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Moolec Science cofounder and CEO Gaston Paladini
Moolec Science cofounder and CEO Gaston Paladini. Image credit: Moolec Science

Meat proteins… in plants? Moolec Science raises $30m to expand molecular farming operation

October 19, 2023

Ag biotech startup Moolec Science has raised $30 million in cash and in-kind contributions from strategic investors via convertible notes.

A spinout of Bioceres Crop Solutions, Moolec began trading on Nasdaq in January via a SPAC (special purpose acquisition company), but has seen its stock drop from a high of almost $20 to under $3 in recent weeks.

It is best-known for its molecular farming platform, which bioengineers plants such as yellow peas and soybeans to express bovine and porcine proteins claimed to improve the taste, texture, nutrition, flavor, and color of meat alternatives.

However, its most advanced products are Chymosin SPC, a bovine protein (enzyme) used in cheesemaking; and a nutritional oil containing gamma-linoleic acid (GLA), which are both expressed by a genetically engineered strain of safflower.

The GLA-rich oil—which has a ‘no questions letter’ from the FDA affirming its GRAS (Generally Recognized as Safe) status—also has a thumbs up from USDA’s Animal and Plant Health Inspection Service, which means Moolec no longer needs permits to import, move interstate or grow the plants in the field in the US.

‘A challenging financial market’

Under a deal announced Tuesday, Moolec will issue a convertible note due in 2026 to Grupo Insud for $21 million with a strike price of $6/share. This will be issued against a cash payment of $10 million and in-kind contributions to be made by Insud to Moolec including “access to Insud’s industrial capabilities.”

The transaction follows a deal with Bioceres under which Moolec has secured the supply of 15,000 tons of soybeans, which will be paid for through the issuance of a convertible note. Together the convertible notes total $30 million in cash and in-kind contributions.

This capital raise strengthens our financial position and allows us to accelerate our business model in a challenging financial market. The notes provide healthy optionality for Moolec to convert into common shares or cash in three years’ time. Cash proceeds will be used to continue funding key R&D projects and in-kind contributions will secure the needed working capital to ramp up our commercialization plan and product development initiatives.” José López Lecube, CFO, Moolec Science

Moolec's first products - a nutritional oil containing gamma-linolenic acid (GLA), and chymosin (an enzyme used in cheese-making)- are produced by genetically engineered safflower plants
Moolec’s first products – a nutritional oil containing gamma-linolenic acid (GLA), and chymosin (an enzyme used in cheese-making)- are produced by genetically engineered safflower plants. Image credit: Moolec Science
Moolec Science Piggy sooy
“Piggy Sooy represents tangible and visual proof that Moolec’s technology has the capacity to achieve significant yields in plants to produce meat proteins,” says Moolec CEO Gaston Paladini. Image credit: Moolec Science

Meat proteins… from plants?​

Moolec has not confirmed which meat proteins it is expressing in soy and pea, although it recently revealed it had produced ‘Piggy Sooy’ soybeans in which more than a quarter (26.6%) of the soluble protein fraction was “pork protein.”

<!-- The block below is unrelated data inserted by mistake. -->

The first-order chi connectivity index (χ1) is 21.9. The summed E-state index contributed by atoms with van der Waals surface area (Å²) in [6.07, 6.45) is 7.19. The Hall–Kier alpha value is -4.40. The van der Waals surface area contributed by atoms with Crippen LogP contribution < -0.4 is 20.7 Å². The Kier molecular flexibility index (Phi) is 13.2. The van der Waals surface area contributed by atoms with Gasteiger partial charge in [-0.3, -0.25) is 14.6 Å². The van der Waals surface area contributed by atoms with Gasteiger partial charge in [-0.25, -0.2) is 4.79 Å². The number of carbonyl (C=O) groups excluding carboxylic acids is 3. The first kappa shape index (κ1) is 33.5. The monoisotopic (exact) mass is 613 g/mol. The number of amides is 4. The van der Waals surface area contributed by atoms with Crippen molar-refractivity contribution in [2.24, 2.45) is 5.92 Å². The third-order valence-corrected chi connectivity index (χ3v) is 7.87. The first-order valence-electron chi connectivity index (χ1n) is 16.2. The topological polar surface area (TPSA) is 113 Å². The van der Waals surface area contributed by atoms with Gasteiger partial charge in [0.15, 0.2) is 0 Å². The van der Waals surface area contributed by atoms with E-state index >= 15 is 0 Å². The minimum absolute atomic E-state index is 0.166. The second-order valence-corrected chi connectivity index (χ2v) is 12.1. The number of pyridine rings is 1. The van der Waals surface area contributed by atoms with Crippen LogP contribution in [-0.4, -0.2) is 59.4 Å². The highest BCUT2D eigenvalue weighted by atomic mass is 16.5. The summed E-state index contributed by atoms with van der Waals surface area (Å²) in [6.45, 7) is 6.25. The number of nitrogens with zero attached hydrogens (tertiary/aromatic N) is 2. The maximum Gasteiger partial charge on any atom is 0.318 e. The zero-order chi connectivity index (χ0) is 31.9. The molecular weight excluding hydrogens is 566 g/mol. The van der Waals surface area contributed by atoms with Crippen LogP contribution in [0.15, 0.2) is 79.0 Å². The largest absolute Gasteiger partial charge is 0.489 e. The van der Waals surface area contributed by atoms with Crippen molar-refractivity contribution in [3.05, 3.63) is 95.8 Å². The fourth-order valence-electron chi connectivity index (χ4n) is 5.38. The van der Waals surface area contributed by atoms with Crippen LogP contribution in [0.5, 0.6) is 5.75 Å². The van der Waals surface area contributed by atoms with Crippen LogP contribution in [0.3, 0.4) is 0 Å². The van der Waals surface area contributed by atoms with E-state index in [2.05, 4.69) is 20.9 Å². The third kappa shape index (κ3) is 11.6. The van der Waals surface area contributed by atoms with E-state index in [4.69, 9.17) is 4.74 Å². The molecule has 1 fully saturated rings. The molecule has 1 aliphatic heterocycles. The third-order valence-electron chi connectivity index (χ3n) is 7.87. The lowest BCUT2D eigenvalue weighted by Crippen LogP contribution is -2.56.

CEO Gaston Paladini told AgFunderNews that more details will be released shortly. “What we can share is that Piggy Sooy, as a platform, is not expressing just one gene. We are working on several meat molecules/proteins in different R&D projects.”

Hybrid ingredients

Rather than spending significant sums on extracting and purifying the meat proteins from the plant protein, Moolec plans to sell soy and pea proteins in which meat proteins are embedded in the matrix, he said.

“Moolec’s plan is not to purify and extract the target molecule the plant expresses,” he told us. “It makes sense for us to produce hybrid ingredients between plant and animal proteins, together. Affordability and functionality are our top priorities. And Moolec is targeting the whole processing meat market, not just the alternative protein market.”

Moolec, which formed a precision fermentation joint venture with Grupo Insud in 2021, is also working on producing meat proteins via yeast fermentation.

The business model

Paladini is in conversations with potential partners such as ingredient processing companies that are interested in Moolec’s technology, and has the option to license its IP, or to work with them in the downstream processing stage to recover the proteins and use their networks to commercialize them, he explained.

“But we also have our own capabilities to commercialize: an industrial facility [acquired from ValoraSoy] with 10,000 tons/year of soybean crushing capacity [in Argentina].”

Further reading:

Molecular farming: IngredientWerks grows heme protein in corn at ‘unprecedented low cost’

FDA warns molecular farming startups of risks if food allergens are not properly managed

Trendwatching at Future Food-Tech, part two: From upcycled prebiotic fibers to molecular farming 2.0

Motif FoodWorks explores molecular farming for heme proteins as precision fermentation capacity bottleneck bites

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